Philadelphia-based digital startup “Billy Penn” lets readers sign up for news around Philly’s soda tax or Philly beer, which may find readers particularly motivated to follow certain news and allow useful data for later subscription or events appeals.
Journalists can also exhibit their subject expertise using social media to engage readers and build a following among those interested in their beats.
And publishers can hold events related to certain topics that potential subscribers engage with. The Business Journals (in cities around the country) sponsor regular “After Hours” events described as a way to meet a particular reporter covering a significant topic in the community. The events are free but usually sponsored by a local business.
Up close: Who are the Topic Hunters?
When asked in their own words what led them to subscribe, Topic Hunters most frequently mention local news and a topical focus.
When thinking about what was important to their decision to describe, Topic Hunters most often cite topic/issue coverage (88 percent). They also commonly cite access to local news, seeing a number of useful articles, and supporting local journalism as important to them. Topic Hunters are at least 20 percentage points more likely than other subscribers to say each of these reasons were key factors.
The most popular trigger for Topic Hunters to finally subscribe is seeing a discount or promotional offer, though less than other subscribers. They are particularly likely compared to other subscribers to cite hitting an article limit and having just read an interesting and useful article.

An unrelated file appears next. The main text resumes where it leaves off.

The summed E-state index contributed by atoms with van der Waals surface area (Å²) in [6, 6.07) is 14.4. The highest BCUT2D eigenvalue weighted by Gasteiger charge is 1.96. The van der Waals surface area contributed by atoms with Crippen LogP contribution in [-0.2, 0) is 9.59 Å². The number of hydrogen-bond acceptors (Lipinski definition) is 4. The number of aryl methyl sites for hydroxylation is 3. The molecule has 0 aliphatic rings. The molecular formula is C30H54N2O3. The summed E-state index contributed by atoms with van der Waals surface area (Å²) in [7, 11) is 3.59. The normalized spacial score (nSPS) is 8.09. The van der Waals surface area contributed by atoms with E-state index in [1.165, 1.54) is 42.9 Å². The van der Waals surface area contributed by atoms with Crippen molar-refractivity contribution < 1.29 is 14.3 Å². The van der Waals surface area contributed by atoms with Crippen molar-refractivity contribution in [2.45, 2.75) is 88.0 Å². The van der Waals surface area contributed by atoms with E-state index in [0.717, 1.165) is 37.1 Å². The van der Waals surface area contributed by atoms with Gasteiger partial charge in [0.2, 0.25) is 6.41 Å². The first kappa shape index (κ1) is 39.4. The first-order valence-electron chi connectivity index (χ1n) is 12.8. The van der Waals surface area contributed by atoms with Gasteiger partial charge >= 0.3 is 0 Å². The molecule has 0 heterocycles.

Topic Hunters are not very different from other subscribers in what topics they follow, but they distinguish themselves in how interested and engaged they are with content. Topic Hunters also largely follow hard news topics, but some are sports fans, seeking out coverage on collegiate and high school sports.
The most frequently followed topics by Topic Hunters are local politics (53 percent), national politics (33 percent), college or high school sports (26 percent), and business and the economy (21 percent).
Topic Hunters are engaged with and promote their publication, with a majority saying they share its content (55 percent) and many who save print copies (47 percent) and visit the paper’s website (46 percent). They are more likely than other subscribers to do each of these things.
However, Topic Hunters are focused on the news itself with little use for the extras; they are less likely than other subscribers, for instance, to use coupons (43 percent vs. 55 percent).
While Topic Hunters rely on the publication they’ve subscribed to because it is good at covering a topic, they also value that it helps them get reliable/accurate information (93 percent), deals fairly with all sides (84 percent), and helps them stay an informed citizen (84 percent). Topic Hunters also tend to cite more reasons they use their newspaper than other subscribers.
Topic Hunters’ favorite benefits of their subscription are feeling good about supporting the organization, having access to print as well as digital content, and getting news only available to paying customers.
Topic Hunters cite satisfaction from supporting journalism as a perk much more frequently than other subscribers (57 percent vs. 36 percent).